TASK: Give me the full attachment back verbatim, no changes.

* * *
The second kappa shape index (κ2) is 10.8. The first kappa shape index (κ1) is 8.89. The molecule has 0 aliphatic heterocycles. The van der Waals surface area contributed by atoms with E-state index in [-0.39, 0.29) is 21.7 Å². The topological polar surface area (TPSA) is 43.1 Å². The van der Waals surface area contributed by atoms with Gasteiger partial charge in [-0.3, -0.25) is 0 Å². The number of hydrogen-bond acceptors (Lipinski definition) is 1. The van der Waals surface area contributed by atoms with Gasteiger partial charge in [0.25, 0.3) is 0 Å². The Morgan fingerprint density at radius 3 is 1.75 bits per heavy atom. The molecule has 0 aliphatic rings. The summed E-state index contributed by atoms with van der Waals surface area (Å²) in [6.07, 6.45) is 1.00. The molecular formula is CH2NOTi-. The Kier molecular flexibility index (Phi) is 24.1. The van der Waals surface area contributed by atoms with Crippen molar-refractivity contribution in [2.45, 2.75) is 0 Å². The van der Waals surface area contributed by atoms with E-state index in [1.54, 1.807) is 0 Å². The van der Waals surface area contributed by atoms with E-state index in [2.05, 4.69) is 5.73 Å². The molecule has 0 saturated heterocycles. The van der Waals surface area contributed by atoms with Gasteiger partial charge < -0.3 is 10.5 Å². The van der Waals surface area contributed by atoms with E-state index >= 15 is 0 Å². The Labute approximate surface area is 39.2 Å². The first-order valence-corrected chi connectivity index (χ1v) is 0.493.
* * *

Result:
The second kappa shape index (κ2) is 10.8. The first kappa shape index (κ1) is 8.89. The molecule has 0 aliphatic heterocycles. The van der Waals surface area contributed by atoms with E-state index in [-0.39, 0.29) is 21.7 Å². The topological polar surface area (TPSA) is 43.1 Å². The van der Waals surface area contributed by atoms with Gasteiger partial charge in [-0.3, -0.25) is 0 Å². The number of hydrogen-bond acceptors (Lipinski definition) is 1. The van der Waals surface area contributed by atoms with Gasteiger partial charge in [0.25, 0.3) is 0 Å². The Morgan fingerprint density at radius 3 is 1.75 bits per heavy atom. The molecule has 0 aliphatic rings. The summed E-state index contributed by atoms with van der Waals surface area (Å²) in [6.07, 6.45) is 1.00. The molecular formula is CH2NOTi-. The Kier molecular flexibility index (Phi) is 24.1. The van der Waals surface area contributed by atoms with Crippen molar-refractivity contribution in [2.45, 2.75) is 0 Å². The van der Waals surface area contributed by atoms with E-state index in [1.54, 1.807) is 0 Å². The van der Waals surface area contributed by atoms with E-state index in [2.05, 4.69) is 5.73 Å². The molecule has 0 saturated heterocycles. The van der Waals surface area contributed by atoms with Gasteiger partial charge < -0.3 is 10.5 Å². The van der Waals surface area contributed by atoms with E-state index >= 15 is 0 Å². The Labute approximate surface area is 39.2 Å². The first-order valence-corrected chi connectivity index (χ1v) is 0.493.